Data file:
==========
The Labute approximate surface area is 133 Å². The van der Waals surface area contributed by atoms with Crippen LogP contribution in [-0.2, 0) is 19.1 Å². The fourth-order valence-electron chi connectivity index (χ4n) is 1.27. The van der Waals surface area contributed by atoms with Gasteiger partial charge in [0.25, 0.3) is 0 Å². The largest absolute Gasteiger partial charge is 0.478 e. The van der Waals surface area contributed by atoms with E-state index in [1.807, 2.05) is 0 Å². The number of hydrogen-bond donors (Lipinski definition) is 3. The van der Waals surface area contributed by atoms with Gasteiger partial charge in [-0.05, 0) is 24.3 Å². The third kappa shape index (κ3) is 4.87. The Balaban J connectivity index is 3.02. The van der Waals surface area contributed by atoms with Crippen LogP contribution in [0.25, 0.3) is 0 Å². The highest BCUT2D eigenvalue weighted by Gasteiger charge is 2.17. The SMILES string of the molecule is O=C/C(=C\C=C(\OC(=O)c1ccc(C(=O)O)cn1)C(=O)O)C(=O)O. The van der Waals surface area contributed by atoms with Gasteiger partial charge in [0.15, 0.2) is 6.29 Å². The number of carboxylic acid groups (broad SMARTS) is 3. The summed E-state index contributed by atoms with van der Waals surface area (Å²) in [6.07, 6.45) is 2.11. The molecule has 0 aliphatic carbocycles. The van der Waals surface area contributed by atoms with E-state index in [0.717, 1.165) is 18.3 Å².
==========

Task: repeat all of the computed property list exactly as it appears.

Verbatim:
The Labute approximate surface area is 133 Å². The van der Waals surface area contributed by atoms with Crippen LogP contribution in [-0.2, 0) is 19.1 Å². The fourth-order valence-electron chi connectivity index (χ4n) is 1.27. The van der Waals surface area contributed by atoms with Gasteiger partial charge in [0.25, 0.3) is 0 Å². The largest absolute Gasteiger partial charge is 0.478 e. The van der Waals surface area contributed by atoms with E-state index in [1.807, 2.05) is 0 Å². The number of hydrogen-bond donors (Lipinski definition) is 3. The van der Waals surface area contributed by atoms with Gasteiger partial charge in [-0.05, 0) is 24.3 Å². The third kappa shape index (κ3) is 4.87. The Balaban J connectivity index is 3.02. The van der Waals surface area contributed by atoms with Crippen LogP contribution in [0.25, 0.3) is 0 Å². The highest BCUT2D eigenvalue weighted by Gasteiger charge is 2.17. The SMILES string of the molecule is O=C/C(=C\C=C(\OC(=O)c1ccc(C(=O)O)cn1)C(=O)O)C(=O)O. The van der Waals surface area contributed by atoms with Gasteiger partial charge in [0.15, 0.2) is 6.29 Å². The number of carboxylic acid groups (broad SMARTS) is 3. The summed E-state index contributed by atoms with van der Waals surface area (Å²) in [6.07, 6.45) is 2.11. The molecule has 0 aliphatic carbocycles. The van der Waals surface area contributed by atoms with E-state index in [0.717, 1.165) is 18.3 Å².